A solicitor representing four people charged with membership of the Provisional IRA – who the courts have ruled cannot be named – has said they did not apply for reporting restrictions to be placed on the case.
During a hearing at Belfast Magistrates Court yesterday, a district judge ordered a special court sitting to be held next month to discuss the unusual press ban.
A total of five people, three men and two women, have been charged with membership of the Provisional IRA on dates between 1999 and 2000.
They are also accused of arranging or assisting in the management of a meeting by a proscribed organisation – the IRA – and supporting a proscribed organisation on named dates in 2000.
If found guilty the defendants, who deny the charges, would not be eligible for reduced sentences because the alleged offences took place after the 1998 Good Friday Agreement cut-off point.
Last month an alleged victim in the case asked for reporting restrictions to be lifted.
The woman claims she was forced to take part in a Provisional IRA investigation in 2000.
The restrictions were put in place at Belfast Magistrates Court on request of a defence representative without objection from prosecution lawyers.
A solicitor for the fifth accused, John Finucane, has told the court: “Not only was there no objection from the PPS but the PPS on that date instructed that if I hadn’t made the application, they would have.”
The alleged victim has since claimed the PSNI told her that despite her wishes, they intend to fight attempts to lift the reporting ban – a move believed to be unprecedented in paramilitary cases.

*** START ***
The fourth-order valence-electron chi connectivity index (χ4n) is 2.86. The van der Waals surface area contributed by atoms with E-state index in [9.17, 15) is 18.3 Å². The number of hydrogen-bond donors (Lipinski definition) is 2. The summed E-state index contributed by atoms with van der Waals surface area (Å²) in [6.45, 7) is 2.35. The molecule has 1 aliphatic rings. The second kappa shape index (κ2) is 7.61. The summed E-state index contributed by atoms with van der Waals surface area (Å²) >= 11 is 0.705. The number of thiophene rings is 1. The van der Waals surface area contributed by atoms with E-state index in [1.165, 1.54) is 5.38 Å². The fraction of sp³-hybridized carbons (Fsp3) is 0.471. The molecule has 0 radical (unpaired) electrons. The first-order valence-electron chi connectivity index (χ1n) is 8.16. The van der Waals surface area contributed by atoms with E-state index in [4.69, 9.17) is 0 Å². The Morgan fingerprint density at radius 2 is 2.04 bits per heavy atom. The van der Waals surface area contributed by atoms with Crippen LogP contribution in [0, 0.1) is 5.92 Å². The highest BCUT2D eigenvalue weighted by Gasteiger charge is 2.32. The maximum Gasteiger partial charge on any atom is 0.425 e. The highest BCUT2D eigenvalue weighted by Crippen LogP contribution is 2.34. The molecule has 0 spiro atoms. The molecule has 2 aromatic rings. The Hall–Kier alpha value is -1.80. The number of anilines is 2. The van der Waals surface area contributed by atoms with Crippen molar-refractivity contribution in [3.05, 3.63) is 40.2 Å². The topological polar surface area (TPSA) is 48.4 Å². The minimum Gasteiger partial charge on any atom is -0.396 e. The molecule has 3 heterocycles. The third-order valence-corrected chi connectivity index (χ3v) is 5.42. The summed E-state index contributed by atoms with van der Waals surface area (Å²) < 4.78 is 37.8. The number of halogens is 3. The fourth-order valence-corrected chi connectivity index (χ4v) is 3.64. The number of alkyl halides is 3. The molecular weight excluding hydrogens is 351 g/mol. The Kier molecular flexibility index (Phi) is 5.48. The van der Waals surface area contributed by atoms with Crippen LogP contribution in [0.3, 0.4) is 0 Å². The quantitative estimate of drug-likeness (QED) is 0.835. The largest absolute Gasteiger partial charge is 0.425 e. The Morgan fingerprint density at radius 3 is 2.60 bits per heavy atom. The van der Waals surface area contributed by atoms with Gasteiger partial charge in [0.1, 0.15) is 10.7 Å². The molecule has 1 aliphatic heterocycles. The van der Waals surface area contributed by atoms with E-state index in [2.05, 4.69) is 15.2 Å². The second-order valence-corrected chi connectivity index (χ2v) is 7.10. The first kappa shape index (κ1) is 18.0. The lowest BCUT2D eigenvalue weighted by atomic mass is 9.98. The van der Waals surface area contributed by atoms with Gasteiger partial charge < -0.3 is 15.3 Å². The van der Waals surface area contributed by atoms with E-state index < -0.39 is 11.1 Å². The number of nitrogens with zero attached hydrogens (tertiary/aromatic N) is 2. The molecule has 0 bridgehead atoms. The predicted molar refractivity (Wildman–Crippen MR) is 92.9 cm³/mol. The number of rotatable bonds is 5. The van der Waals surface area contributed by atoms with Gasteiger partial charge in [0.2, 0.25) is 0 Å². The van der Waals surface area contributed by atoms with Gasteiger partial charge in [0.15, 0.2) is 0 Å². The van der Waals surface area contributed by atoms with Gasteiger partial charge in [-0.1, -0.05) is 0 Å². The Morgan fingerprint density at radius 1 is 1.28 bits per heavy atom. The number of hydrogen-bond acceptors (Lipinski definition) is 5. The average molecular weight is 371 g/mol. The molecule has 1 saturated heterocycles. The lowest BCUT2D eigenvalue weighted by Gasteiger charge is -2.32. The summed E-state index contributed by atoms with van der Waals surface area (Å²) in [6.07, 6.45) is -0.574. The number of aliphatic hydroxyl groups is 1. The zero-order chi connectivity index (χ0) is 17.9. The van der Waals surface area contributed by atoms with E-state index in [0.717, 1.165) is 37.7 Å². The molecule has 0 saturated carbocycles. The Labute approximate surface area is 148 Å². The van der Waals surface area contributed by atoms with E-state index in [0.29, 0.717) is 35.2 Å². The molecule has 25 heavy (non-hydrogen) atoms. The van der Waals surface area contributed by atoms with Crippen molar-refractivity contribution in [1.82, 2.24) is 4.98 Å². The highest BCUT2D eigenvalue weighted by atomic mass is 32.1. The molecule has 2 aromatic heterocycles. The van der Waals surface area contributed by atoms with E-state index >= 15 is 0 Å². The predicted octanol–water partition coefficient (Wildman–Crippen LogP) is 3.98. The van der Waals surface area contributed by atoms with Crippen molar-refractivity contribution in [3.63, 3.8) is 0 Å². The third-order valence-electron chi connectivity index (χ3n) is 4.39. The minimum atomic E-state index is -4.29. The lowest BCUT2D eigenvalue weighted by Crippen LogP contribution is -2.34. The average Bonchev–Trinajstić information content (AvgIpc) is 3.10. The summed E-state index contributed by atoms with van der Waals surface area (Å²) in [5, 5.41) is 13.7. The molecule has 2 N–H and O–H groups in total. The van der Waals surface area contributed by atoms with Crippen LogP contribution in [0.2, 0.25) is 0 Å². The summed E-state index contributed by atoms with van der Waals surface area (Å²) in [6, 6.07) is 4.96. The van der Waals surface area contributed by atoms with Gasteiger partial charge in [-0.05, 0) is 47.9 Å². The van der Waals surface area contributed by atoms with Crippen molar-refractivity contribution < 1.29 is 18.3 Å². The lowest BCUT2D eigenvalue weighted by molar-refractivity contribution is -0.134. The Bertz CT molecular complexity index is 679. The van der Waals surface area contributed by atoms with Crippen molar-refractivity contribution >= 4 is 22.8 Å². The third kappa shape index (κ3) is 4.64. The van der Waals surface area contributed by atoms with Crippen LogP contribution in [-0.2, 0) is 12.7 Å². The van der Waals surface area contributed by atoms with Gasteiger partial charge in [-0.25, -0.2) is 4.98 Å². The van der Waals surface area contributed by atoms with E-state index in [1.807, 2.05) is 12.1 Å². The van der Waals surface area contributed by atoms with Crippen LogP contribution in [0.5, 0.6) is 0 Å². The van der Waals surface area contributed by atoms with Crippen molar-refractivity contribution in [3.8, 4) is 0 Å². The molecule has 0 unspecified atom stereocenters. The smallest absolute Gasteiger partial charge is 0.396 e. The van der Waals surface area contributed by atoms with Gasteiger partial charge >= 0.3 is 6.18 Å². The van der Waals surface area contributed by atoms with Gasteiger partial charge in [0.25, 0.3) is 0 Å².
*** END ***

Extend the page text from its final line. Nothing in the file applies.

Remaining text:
More details emerged during a brief hearing at Belfast Magistrates Court yesterday.
A solicitor for four of the accused, Peter Madden, said his clients “have not asked for restrictions” to be imposed.
“My four clients have not asked for restrictions and won’t be asking for it,” he said.
“While nobody wants their name published for an offence like this, that’s my clients’ position, they won’t be making any application.”
The solicitor added that the four will be “seriously contesting the charges”.
The alleged victim has claimed the reporting restriction is “fuelling speculation within the community and potentially putting my life at risk”.
“I am also of the opinion that the media should have the right to name the defendants,” she said.
Presiding District Judge Fiona Bagnall yesterday ordered legal representatives to submit written arguments to her by next Thursday, September 28.
A special sitting of the court will be held on October 4 to consider the existing reporting restrictions.